After a baby has been conceived somewhere, the microcosmic self of a microcosm without a personality infuses his life into the spinal column ofthe foetus and so the personality can continue the journey where the previous one was broken off through death. All the previous experiences, talents, fears, desires and faults are poured back into the foetus. The new baby about to be born is a faithful replica of the microcosmic self, which itself is a faithful replica of the previous person inhabiting the microcosm. And so the cycle of reincarnation turns endlessly, the lower or personal self changing the microcosmic self through life, then dying, and the microcosmic self projecting himself into a new foetus and thus creating a new personality.

Meanwhile Lily is asleep in the heart of the personality. She is like the sphinx under the desert sand. Like Peer Gynt the personality wanders through the endless deserts until one day he realises the total futility of it all, and finds the buried sphinx. He uncovers the sphinx and Lily wakes up. A microcosm is just like a cosmos. Just as the earth has a zodiac of twelve constellations surrounding it, so does the personality. The microcosm has a spherical ‘shell’ around it with twelve concentrations of energy and numerous smaller ‘stars’. These ‘stars’ are electromagnetic fields which contain all the person’s interests, ambitions, phobias, desires. Naturally they differ for every person.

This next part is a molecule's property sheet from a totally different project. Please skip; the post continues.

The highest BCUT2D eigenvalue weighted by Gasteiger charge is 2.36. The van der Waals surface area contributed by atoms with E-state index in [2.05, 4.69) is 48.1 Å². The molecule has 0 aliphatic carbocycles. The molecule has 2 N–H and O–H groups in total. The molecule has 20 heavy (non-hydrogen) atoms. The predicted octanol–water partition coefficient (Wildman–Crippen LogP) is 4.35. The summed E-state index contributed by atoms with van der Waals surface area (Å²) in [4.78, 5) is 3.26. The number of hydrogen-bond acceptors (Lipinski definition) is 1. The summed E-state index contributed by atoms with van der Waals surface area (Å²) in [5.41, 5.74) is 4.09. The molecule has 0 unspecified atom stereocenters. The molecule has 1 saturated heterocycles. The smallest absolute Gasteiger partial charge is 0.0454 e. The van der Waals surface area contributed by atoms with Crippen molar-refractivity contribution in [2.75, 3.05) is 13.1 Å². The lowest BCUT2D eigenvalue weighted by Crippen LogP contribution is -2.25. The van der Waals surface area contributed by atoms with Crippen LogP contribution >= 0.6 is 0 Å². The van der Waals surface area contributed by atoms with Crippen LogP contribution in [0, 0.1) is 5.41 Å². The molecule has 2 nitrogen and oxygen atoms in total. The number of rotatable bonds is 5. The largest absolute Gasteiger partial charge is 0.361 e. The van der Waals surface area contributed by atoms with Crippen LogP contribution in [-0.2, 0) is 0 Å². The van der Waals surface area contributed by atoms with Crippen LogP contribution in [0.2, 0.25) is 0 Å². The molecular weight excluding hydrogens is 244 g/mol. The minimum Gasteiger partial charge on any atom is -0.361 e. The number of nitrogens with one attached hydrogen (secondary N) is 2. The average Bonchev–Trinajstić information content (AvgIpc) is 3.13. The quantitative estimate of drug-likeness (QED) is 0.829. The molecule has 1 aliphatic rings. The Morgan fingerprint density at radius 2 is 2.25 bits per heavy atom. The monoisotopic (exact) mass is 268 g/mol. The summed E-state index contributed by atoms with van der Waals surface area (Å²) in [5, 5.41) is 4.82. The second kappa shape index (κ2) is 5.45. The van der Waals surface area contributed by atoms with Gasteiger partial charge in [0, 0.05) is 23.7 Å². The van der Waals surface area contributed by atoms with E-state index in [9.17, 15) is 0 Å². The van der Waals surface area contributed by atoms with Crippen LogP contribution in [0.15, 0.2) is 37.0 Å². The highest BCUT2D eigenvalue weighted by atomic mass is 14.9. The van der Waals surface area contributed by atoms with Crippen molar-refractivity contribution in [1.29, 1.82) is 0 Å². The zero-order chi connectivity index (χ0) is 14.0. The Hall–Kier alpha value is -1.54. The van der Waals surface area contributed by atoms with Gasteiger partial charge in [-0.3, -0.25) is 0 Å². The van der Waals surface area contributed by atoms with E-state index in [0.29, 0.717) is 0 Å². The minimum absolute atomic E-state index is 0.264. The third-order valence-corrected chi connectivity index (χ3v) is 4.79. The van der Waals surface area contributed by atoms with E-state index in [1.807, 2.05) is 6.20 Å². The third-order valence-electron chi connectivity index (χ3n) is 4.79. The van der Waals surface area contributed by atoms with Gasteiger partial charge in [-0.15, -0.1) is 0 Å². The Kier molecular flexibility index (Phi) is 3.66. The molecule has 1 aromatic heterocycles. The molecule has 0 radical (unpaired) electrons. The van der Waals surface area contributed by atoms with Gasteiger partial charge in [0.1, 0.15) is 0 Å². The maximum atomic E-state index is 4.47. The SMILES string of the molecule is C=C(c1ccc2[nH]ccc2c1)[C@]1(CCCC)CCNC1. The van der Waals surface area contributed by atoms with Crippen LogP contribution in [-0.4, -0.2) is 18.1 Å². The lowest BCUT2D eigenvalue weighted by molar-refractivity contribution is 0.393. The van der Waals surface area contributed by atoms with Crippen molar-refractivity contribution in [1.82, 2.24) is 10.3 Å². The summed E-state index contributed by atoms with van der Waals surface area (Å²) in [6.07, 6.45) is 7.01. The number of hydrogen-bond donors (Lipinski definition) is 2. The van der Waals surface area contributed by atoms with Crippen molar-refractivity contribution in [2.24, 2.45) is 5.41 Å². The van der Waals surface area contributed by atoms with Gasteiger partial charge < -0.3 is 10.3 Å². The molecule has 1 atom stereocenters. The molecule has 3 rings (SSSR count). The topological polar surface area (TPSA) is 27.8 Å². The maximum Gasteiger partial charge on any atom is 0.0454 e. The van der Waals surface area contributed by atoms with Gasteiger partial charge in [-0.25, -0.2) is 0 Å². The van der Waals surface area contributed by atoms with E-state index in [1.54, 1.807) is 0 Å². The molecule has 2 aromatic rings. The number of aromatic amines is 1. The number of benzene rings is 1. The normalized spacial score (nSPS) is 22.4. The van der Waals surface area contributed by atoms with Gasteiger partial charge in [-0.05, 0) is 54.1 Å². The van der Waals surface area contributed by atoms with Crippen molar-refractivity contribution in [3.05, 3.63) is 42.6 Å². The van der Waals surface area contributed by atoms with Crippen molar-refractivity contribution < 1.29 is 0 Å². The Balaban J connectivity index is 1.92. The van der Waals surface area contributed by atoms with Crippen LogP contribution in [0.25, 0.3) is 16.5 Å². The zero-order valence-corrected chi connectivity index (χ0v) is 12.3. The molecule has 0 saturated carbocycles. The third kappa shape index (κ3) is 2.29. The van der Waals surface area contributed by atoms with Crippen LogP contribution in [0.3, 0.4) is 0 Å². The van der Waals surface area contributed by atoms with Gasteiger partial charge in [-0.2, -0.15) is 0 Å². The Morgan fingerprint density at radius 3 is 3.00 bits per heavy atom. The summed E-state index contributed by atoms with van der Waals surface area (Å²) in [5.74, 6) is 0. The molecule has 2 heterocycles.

The microcosm has seven ‘shells,’ each of which corresponds to one of the seven cosmic planes that comprise the universal House of God. As the human beings we are live in the Seventh Cosmic Plane*, the seventh shell of the microcosm is active and the twelve constellations of the microcosmic zodiac burn brightly and control our lives as the puppet master controls his marionettes.

Before the Fall it was the twelve constellations of eternal beauty and harmony in the sixth shell that governed the microcosm. As the twelve wise fairies bestowed their divine gifts upon the young princess in ‘Briar Rose’, so the twelve stars in the original microcosm shone with unbelievable glory on the personal self, providing him with twelve faculties to carry the Divine Plan to its spectacular fulfilment. This was ‘when the morning stars sang together, and all the sons of God shouted for joy’. (Job 38:7)

However the Fall resulted in the extinguishing of the twelve Stars of Eternal Life and twelve new lights were lit. Lucifer, the bright morning star, fell from heaven and the whole microcosm was kindled in unholy fire. Man had eaten of the tree of the knowledge of good and evil.